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Ground Control : Veteran Big A Groomsman Among the Best in His Field


ANAHEIM — If the baseball players as much time practicing on the field as groundskeeper Ray Reyes does it, maybe the California Angels wouldn't be struggling this year.

Reyes spends at least eight hours a day at Anaheim Stadium, spreading dirt, raking the ground, trimming the grass, filling in divots and removing discarded sunflower seeds and tobacco wads just so the field is in top shape for the next game.

"It's a job," Reyes shrugged Wednesday as he scanned the outfield for chewed-up turf. "You do the best you can do."

In the world of baseball, groundskeepers are much more than glamorized gardeners. They are the caretakers of an American institution, responsible for everything from the well-manicured grass and white chalk base lines to the smooth dirt infields and the rust-colored clay in the batter's box.

Each bad hop of the ball is a personal affront to Reyes.

"Luckily, there aren't too many of those," he said.

Like players, groundskeepers talk about their careers in terms of seasons. Reyes' first season was the same year the Angels moved to Anaheim in 1966.

"Things haven't changed all that much," he said. "The field is still the same, but the equipment is better. We can do more in less time."

Speed is a necessity in his line of work, especially at the beginning of the football season when the Los Angeles Rams might play on Sunday and the Angels could take the field the following night.

"We have to work through the night when that happens," Reyes said, noting that last weekend was especially difficult because of the Rams-Raiders game on Saturday and the collegiate Pigskin Classic on Sunday. "The football games really tear up the grass."

Although repairing the 106,000 square feet of Santa Ana Bermuda sod is work, Reyes said, it's better than dealing with the alternative: artificial turf.

"I don't like that stuff," he said with disgust. "It's not real."

Reyes is one of four full-time groundskeepers who maintain the field at the Big A. There are two others who work part time and rake the infield during the seventh-inning stretch during baseball games. Their main goal is to make the field safe for the athletes to play on.

Kevin Uhlich, vice president of operations for the Angels, said the "groundskeepers play a very important role, especially here where there is natural turf and it's a multiuse stadium."

In addition to baseball and football, the groundskeepers have to repair the field after concerts and other events, like motocross sports. Each year, the sod in the park is torn out and replanted.

Uhlich said the team relies on the groundskeeping crew to protect its "high-priced" athletes from injuring themselves from divots in the grass or bad bounces in the field.

He said that Reyes does "an exceptional job" and is known throughout the Angel ballclub for his skills in preparing the batter's box around home plate.

"He's got it down to a real art; he has a talent," Uhlich said. "He knows how hard the clay and dirt should be and when to water it or let it dry so it's not too muddy.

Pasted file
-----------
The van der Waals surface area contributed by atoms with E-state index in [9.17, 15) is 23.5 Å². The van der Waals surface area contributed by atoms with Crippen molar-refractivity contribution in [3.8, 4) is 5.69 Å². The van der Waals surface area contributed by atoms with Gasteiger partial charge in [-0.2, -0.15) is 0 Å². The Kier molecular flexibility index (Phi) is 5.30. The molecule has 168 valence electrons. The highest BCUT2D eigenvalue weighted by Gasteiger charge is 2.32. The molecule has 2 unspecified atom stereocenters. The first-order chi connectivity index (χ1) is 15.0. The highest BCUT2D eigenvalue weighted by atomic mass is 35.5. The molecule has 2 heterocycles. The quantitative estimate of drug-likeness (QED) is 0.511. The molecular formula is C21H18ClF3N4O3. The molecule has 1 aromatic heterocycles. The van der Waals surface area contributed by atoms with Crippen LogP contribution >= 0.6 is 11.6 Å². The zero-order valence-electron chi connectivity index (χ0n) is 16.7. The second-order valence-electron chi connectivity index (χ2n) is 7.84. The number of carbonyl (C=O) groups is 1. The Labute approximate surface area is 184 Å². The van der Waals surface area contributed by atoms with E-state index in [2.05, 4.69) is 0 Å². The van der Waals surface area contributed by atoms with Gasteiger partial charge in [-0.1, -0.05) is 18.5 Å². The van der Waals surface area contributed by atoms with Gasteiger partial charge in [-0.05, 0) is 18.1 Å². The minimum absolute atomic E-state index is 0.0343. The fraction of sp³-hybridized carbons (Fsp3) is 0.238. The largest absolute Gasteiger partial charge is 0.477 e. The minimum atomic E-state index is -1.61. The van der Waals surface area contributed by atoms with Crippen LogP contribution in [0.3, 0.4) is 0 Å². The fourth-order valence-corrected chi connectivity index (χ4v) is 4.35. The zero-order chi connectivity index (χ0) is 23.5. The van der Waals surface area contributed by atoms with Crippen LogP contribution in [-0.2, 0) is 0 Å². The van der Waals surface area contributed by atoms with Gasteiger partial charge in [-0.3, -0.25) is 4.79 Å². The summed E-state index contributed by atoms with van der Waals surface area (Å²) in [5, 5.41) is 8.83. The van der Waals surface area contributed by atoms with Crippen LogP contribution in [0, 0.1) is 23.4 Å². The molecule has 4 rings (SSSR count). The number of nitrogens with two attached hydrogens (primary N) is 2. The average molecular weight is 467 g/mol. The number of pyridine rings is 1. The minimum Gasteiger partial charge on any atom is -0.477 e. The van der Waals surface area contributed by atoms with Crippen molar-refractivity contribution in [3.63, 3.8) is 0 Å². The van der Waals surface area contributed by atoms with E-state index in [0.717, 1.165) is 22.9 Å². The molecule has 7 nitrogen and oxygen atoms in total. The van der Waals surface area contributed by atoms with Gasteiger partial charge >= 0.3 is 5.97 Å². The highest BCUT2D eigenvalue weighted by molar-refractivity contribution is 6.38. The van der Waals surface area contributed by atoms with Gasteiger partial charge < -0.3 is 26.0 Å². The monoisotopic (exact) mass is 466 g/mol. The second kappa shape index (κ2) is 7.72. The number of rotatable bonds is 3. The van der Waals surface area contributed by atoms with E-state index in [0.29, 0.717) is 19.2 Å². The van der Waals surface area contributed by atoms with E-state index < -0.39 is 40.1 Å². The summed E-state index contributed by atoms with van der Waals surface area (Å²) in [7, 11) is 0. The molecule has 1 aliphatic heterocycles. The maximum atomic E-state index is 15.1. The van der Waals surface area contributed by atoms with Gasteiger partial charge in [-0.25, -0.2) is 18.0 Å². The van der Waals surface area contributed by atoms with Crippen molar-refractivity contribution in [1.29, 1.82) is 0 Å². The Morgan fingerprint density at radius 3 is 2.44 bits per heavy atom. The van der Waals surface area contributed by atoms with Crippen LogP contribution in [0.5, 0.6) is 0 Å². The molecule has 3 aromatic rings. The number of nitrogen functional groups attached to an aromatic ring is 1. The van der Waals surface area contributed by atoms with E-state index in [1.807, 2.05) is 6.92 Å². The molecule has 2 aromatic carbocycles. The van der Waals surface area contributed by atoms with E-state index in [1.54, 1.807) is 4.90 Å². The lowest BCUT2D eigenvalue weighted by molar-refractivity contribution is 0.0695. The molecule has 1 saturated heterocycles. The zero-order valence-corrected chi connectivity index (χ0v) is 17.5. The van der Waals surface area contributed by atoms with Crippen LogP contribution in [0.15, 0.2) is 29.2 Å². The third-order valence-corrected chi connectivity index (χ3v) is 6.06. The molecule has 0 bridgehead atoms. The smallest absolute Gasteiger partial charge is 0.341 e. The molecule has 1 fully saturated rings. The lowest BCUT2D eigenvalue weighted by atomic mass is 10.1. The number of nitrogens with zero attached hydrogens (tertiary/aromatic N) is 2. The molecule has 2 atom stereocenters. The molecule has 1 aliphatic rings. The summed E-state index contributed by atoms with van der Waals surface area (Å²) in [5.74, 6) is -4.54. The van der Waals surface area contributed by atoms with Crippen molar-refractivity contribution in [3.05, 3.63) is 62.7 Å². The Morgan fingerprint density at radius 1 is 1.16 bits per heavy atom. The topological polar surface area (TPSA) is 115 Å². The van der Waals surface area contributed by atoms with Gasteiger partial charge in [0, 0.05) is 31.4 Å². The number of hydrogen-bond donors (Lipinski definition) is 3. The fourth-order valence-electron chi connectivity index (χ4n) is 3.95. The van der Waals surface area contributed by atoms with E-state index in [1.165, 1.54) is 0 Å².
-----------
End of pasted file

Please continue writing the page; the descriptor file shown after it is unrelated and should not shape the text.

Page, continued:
"He has been here a lot of time and has seen a lot of people in the organization, and (has seen) players come and go," Uhlich added.

In his younger days, Reyes worked 10- or 12-hour days and stuck around to watch the games. Over the past several years, however, he has gone home to be with his family in Corona and watch the game on television.

Although still a baseball fan, Reyes said the game, with its more businesslike, high-priced players, has lost some of its charm.

"I think the old-time players were the best ones," he said as he shoveled dirt into his Cushman cart. "They were more friendly. We were more closer together in the old days, saying, 'Hello. How ya' doing,' that type of thing. Nowadays, they come and they go."

Lead groundskeeper Brian Nofziger agreed.

"It's a different game now," said Nofziger, 47, of Huntington Beach, who is in his 19th season at the ballpark.

Reyes and Nofziger said there is more to maintaining the field than raking the dirt and mowing the grass to precisely 5/8ths of an inch before each game. There is a certain amount of science to it.

That science is sometimes applied to make the field "slower" or "faster." A harder field tends to make grounders and ball players move quicker; a softer field tends to slow things down.

Nofziger said he remembers when former Angel manager Dick Williams asked that the groundskeepers slope the base line so balls wouldn't go foul as much when the team's speedy runners tried to bunt to get on base.

"It was like a velodrome," Nofziger recalled with a chuckle. "Nothing went foul."

Because of their jobs, men like Nofziger and Reyes watch baseball from a different vantage point than the average fan. Instead of great plays, they often admire great ball fields.

Reyes said it pained him to watch the Little League World Series last weekend between Long Beach and Panama and see the baseball's erratic hops in the infield.

"I know it was Little League, but still . . . " he said, his voice trailing off and his head shaking.

A minute later, Reyes was talking about a game in Oakland he saw on television. "Did you see it?" he asked. "That field looked good. You should have seen it. I was amazed."

But no matter how immaculate the field is, Reyes knows there is only so much a groundskeeper can do to help a ballclub.

When asked why the fifth-place Angels are having a lackluster year, Reyes simply pointed to the glass windows of the administration offices at the stadium. The answer, he said, was "up there. Not down here."

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